So what should your company do to prevent this same type of problem? Here are some recommendations:

1. Do not use an "automatic" termination rule for exhausting leave time.

Establishing a rule whereby termination will result if an employee exhausts a designated period of leave is almost certain to invite EEOC challenges.

2. Consider tailoring or eliminating your supplemental leave policies.

Many employers, in addition to having an FMLA policy, offer other more generic forms of leave, such as medical or personal. By having such other leaves "on the books," an employer signals that there are additional leave entitlements beyond the FMLA. These "tack on" leaves, while often generous, will not remove an employer's obligation to determine whether additional leave time may be necessary in a given situation. In lieu of eliminating these other forms of leave, you should revise them to state how they apply or what conditions must be satisfied to use them (i.e., medical leave policy for those not otherwise eligible for FMLA leave).

3. Don't fall into the "you must be all better now" trap.

Many employers believe that once leave has been provided and exhausted, the employee's underlying condition/impairment must have improved to the point where the employee can return to work at "full duty." Requiring a full-duty work release before restoring an employee to his/her job is a recipe for disaster. If an employee returning from leave can work - with certain restrictions - it is the employer's duty to see if those restrictions can be reasonably accommodated.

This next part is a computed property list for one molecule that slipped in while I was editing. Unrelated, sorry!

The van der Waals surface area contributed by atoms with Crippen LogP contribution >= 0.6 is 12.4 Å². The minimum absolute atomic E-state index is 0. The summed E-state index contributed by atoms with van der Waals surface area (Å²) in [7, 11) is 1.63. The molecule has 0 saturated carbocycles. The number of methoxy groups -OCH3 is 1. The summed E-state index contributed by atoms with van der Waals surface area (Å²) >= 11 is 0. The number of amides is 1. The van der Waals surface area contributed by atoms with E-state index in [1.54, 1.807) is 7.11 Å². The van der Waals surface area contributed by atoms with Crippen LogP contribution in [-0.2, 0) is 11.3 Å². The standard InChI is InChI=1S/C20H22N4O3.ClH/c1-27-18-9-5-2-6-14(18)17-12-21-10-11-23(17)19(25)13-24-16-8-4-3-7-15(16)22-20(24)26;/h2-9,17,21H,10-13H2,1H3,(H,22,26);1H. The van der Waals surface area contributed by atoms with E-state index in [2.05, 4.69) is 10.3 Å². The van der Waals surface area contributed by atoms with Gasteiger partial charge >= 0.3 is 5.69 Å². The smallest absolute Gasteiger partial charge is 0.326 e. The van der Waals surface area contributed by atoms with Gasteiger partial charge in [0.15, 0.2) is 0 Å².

4. Talk to your employee.

The ADA's interactive process imposes the obligation of good faith discussions to determine what reasonable accommodations may be needed to assist an employee. Employees are not required to use any special words or phrases to request an accommodation, and it often falls upon the employer to assess whether an employee has made such a request. For example, an employee's mere statement that he/she cannot return from leave due to a medical condition may be sufficient to trigger the interactive process under the ADA to consider whether additional unpaid leave time is reasonable.

The above issues are often complicated and filled with traps for even the most prudent employers. We at KZA stand ready to assist you in preventing this increasing trend from adversely affecting your company.

Employer Report articles are for general information only; they are not intended and should not be construed to be legal advice. Reading or replying to such articles does not establish an attorney-client relationship. In addition, because the subject matters and applicable laws discussed in Employer Report articles are often in a state of change and not always applicable to every type of business entity or organization, readers should consult with counsel before making decisions based on the same.